Electronic Warfare

Overview

Note: First, it should be said that NONE of this is required reading for those involved with Electronic Warfare or ECO'ing in Raptors. It is PURELY information available that people can use to further their RP if they want it. Nobody will be tested or expected to know this stuff off the top of their head. Second: Most of the links below will send the reader to Wikipedia. MUCH of what is written about the 'INT's on Wikipedia is wrong and that is intentional. What is written below is most certainly not 'sensitive' but it -does- make things a little more clear than the confusing web that Wikipedia spins. Third: This is a work-in-progress.

Electronic Warfare (EW) refers to any action involving the use of the electromagnetic spectrum (EM) or directed energy to attack an enemy, or impede enemy action. The purpose of electronic warfare is to deny the opponent the advantage of, and ensure friendly unimpeded access to, the EM spectrum. EW can be applied from air, sea, land, and space by manned and unmanned systems.

EW includes three major subdivisions: Electronic Countermeasures (ECM), Electronic Protective Measures (EPM), Electronic Warfare Support Measures (ESM).

HBRaptorsRes.jpg

DRADIS

In the BSG universe, DRADIS is the equivalent of radar (which is actually an acronym for 'RAdio Direction And Ranging'). In addition to detecting contacts, whether ships or celestial bodies. DRADIS is used to report radiological alarms; however, the system for detecting them is not technically apart of the DRADIS array. DRADIS can also be used to ping contacts creatively and manipulate radio waves in the same way that radar is simply directed, focused radio waves. Since the two systems, assumedly, operate on the same principals, don't get bogged down in the details of how DRADIS might work. Just think of it as a radar set. But just like a real radar, these sets have two different modes of operation: Active and Passive.

Active DRADIS

The active kind of DRADIS is what you normally see on the show. The spinning circles on the screen that represent scans of the local space. These waves scan in complete 360 degree arc around the ship across all three axis. The Orion (or Raptor or Kings Bay or whatever) emits these powerful scans that scatter radio waves across empty space. When the radio waves hit something, then bounce all over the place and in particular back to the emitting source. When this happens, its what is called a 'DRADIS Contact' — shocking, I know. This sort of operation tells everyone that there is an active DRADIS set out there, the general direction, and probably even tells them what type. If the active set is close enough it can even give a position.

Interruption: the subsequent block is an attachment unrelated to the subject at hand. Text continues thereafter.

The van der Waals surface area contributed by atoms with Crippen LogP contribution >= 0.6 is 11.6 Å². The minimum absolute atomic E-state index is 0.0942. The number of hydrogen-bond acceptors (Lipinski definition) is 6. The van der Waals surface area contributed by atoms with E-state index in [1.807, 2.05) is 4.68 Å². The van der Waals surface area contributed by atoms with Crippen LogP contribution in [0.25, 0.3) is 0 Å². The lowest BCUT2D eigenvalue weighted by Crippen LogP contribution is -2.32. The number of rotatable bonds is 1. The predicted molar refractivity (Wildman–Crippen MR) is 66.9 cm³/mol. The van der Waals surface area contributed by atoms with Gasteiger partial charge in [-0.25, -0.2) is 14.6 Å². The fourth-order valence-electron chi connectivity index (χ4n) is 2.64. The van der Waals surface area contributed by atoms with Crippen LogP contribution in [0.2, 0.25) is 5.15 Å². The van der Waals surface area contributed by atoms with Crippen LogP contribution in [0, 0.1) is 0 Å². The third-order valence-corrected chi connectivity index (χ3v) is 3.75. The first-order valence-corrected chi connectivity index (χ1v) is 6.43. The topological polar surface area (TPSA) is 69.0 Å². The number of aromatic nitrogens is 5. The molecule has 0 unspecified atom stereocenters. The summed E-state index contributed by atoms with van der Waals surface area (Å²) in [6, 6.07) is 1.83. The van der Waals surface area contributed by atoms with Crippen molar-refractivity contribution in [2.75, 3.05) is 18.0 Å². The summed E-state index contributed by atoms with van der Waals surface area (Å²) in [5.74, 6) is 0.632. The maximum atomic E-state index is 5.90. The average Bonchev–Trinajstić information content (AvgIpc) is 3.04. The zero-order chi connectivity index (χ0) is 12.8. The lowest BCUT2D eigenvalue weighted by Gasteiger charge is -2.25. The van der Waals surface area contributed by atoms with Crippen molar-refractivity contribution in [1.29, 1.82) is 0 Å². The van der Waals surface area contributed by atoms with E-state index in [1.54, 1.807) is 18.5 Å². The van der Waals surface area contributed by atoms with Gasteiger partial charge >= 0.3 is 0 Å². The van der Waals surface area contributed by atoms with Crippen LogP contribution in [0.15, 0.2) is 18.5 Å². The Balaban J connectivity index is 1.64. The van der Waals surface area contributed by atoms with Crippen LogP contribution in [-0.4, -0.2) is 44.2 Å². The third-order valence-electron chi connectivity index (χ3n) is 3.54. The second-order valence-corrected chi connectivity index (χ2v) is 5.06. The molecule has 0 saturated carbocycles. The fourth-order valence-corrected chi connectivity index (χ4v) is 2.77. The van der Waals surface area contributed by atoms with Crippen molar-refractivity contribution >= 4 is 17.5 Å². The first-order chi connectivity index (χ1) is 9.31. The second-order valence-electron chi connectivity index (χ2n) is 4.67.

Passive DRADIS

Most of us know what a Radar Detector is. Its those little black boxes that sit on your windshield that make obnoxious noises when there is a cop nearby running a speedtrap. Or if you're close to a grocery store with automatic doors. Well real-life, modern fighter aircraft have a super-duper version of these called 'Radar Warning Receivers' — or RWR for short. And guess what? DRADIS sets have a very similar mode of operation. By flipping a DRADIS to its passive mode (as opposed to Active), the set essentially becomes a hyper-expensive radar detector. In this mode the set makes almost no emissions and can seek out active DRADIS sets anywhere in the vicinity. It will also detect any radiating electronic activity that ships might emit such as communications and signals.

In this mode, the DRADIS will not give any detailed information and the range is limited by the strength of the emitting set that the operator is trying to detect. The major downfall is that a target that is not emitting won't show up at all in this mode for any reason at all. Most likely the operator will get the signal strength, the type of signal (Raider, SAM, Basestar, etc), and the direction that it is emitting from. What's very cool about this mode is that if you had, say, three Raptors operating in a passive mode, then they could almost pinpoint the exact location of the emitting array or set. This process is widely know as 'triangulation'.